Your guide to creating the perfect eco-wedding
As more and more people are becoming environmentally-conscious every year, it is not surprising that we are seeing a growing trend for eco-friendly weddings. Weddings are not generally thought of as eco-friendly events, as there can be food waste, disposable décor, cut flowers and the carbon footprint of travelling guests, but it is possible to make positive changes.
At many stages of wedding planning, there are efforts that can be made to be more eco-friendly, so it is up to each individual couple as to whether to go the whole hog, or just add in a couple of environmentally friendly ideas where they can.
Starting with the location of your wedding, you can actually choose a venue dedicated to sustainability. Look for venues that grow their own food, have recycling facilities and good contacts with local suppliers. Some venues may require less décor to be added as they are already beautiful as they are. Another important element of choosing a location is to get married nearest to where most of your guests are based, to reduce the amount of fuel and therefore emissions that travel will create. If guests do need to travel, including from the wedding venue to the reception, provide transportation in buses to reduce the number of vehicles and fuel used.
Once the location and date are set, you will be ready to send out save-the-dates and/or invitations. Whilst the most eco-friendly option would be to do this digitally by email, many still love the tradition of sending/receiving a physical invitation, so look for recycled paper/card and minimise the amount you use.
The bride and bridemaids’ dresses can also be eco-friendly choices, by opting for vintage or pre-loved dresses. Not only is this better for the environment, but for the wedding budget too! If you really want a new dress, you can choose an ethical designer who is committed to environmentally-friendly fabrics and ethical production. For the male wedding party, hiring suits is the most eco-friendly option.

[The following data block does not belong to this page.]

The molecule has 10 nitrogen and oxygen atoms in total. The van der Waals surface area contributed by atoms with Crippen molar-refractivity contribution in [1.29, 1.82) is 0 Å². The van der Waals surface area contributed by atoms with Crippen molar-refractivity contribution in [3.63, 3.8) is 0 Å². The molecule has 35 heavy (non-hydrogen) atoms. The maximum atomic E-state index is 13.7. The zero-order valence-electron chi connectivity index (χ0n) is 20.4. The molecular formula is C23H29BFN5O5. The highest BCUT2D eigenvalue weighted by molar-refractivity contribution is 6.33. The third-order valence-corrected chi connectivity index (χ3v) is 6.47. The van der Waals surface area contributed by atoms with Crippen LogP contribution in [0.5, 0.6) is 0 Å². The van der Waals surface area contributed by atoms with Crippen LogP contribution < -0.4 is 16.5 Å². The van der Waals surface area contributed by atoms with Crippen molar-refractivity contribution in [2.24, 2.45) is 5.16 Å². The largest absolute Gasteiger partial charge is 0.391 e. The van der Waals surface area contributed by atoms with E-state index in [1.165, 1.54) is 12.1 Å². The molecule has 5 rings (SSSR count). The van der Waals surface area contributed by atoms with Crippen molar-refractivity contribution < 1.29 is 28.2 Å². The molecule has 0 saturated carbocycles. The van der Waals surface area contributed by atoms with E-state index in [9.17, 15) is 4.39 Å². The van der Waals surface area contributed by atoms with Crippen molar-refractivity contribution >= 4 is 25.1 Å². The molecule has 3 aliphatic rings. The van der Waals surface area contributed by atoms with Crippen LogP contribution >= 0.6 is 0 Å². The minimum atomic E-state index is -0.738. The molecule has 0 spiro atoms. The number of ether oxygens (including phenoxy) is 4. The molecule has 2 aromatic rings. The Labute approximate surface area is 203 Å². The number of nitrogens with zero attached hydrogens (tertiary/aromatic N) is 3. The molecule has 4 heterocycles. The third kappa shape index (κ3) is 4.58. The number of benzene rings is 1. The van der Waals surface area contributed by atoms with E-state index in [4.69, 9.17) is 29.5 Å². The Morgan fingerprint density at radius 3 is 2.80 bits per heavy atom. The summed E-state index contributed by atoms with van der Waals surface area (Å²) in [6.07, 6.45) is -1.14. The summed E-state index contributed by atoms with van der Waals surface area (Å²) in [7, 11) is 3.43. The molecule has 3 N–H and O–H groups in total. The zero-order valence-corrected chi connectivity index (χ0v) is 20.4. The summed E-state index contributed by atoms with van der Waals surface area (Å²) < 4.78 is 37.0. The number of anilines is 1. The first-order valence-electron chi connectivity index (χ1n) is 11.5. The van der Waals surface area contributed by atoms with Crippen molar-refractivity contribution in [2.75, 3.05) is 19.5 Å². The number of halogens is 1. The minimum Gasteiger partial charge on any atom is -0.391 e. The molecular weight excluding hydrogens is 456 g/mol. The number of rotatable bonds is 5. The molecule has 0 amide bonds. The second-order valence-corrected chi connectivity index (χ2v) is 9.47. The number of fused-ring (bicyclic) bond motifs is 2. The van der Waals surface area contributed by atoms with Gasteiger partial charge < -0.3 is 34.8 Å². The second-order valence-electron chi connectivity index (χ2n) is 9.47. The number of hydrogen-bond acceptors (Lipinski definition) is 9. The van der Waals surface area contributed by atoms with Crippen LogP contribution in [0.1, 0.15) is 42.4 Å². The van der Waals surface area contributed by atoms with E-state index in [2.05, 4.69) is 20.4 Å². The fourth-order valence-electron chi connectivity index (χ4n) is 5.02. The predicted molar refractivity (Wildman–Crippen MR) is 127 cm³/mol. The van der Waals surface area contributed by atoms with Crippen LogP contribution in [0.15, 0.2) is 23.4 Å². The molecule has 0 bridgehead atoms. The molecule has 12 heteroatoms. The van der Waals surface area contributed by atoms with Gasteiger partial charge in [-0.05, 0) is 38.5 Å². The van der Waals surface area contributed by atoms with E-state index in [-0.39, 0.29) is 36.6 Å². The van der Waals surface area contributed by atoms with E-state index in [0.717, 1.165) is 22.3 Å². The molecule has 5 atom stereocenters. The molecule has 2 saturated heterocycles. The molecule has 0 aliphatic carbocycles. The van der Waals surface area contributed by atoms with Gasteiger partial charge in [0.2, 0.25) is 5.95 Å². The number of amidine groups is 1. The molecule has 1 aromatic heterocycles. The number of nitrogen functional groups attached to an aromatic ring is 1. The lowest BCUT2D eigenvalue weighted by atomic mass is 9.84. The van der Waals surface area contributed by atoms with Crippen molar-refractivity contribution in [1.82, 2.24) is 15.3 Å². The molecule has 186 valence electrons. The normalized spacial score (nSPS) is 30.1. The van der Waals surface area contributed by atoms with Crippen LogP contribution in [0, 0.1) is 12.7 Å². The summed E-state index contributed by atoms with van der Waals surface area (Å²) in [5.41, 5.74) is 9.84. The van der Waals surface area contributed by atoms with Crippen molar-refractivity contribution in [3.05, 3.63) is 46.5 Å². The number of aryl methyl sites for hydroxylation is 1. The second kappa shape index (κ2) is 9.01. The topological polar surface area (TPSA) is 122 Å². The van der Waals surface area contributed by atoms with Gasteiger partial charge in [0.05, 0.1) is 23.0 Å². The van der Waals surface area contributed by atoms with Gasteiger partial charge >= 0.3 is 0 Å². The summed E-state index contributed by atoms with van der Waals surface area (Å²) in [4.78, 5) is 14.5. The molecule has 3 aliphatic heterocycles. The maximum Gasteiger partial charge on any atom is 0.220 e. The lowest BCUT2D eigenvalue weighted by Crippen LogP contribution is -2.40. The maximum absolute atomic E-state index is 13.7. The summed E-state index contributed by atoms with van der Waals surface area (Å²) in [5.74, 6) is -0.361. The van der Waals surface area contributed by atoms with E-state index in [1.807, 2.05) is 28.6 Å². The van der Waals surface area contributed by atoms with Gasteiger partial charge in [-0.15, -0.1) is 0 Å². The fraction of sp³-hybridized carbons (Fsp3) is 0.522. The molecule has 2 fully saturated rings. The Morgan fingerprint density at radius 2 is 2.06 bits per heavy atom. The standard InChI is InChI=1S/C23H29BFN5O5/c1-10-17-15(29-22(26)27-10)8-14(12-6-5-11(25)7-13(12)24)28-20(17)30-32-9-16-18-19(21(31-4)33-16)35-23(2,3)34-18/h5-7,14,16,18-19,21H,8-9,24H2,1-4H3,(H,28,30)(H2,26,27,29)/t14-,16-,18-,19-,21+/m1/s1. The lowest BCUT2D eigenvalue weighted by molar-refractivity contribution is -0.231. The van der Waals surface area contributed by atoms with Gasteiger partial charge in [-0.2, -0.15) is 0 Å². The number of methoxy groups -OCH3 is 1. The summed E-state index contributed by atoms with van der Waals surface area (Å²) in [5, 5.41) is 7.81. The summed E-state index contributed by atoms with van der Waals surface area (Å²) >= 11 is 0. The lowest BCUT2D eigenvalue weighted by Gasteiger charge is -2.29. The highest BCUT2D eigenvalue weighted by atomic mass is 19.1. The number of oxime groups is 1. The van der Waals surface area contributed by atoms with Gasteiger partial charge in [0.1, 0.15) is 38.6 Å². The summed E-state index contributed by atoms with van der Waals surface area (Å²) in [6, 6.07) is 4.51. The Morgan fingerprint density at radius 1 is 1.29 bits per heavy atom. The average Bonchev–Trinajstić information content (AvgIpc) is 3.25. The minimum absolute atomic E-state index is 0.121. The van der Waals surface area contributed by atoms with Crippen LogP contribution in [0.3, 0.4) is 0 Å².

There is always substantial food wastage at weddings, especially with buffets. If you are able to bring in your own food supplier at your venue, look for a local company that has an eco-friendly ethos and good relationships with local farmers. If you have to use the in-house catering, don’t be afraid to ask where the food comes from and ask for more local/seasonal suggestions.
As part of the growing movement to reduce plastic, try to avoid plastic tableware and packaging. Whilst disposable plates, cups and cutlery might seem more convenient in many ways, they are definitely not friends to the environment.
There are several ways to make your wedding flower choices more eco-friendly. For example, instead of cut flowers, you could have a display of planted flowers that will live long past your wedding day. Potted plants can also look lovely as table centrepieces. For bouquets, the best way to reduce the environmental impact is to choose seasonal and local and always ask your florist to not use floral foam, as it doesn’t break down in landfill.
Reception décor often contains many one-use items that are not great for the environment, so try to hire décor items if possible. In terms of wedding favours, avoid options in cellophane, or wrapped sweets and even better, double up the wedding favour as a place card. There are many options, from personalised biscuits to personalised jars or wooden name discs. And don’t forget lighting too. Set the mood for a romantic evening by lighting your reception tables with candles. This reduces electricity and will look fantastic.
Wedding signage is a growing trend and there are many eco-friendly options, such as those made from reclaimed wood. For example, one of our most popular options is our 100% reclaimed pallet signs, which as well as being eco-friendly, adds a lovely natural look to a wedding. We use these to make everything from welcome signs and order of the day signs, to table plans, table numbers and alternative guestbooks. Where it isn’t possible to use 100% reclaimed wood, we source all other materials from local, sustainable suppliers.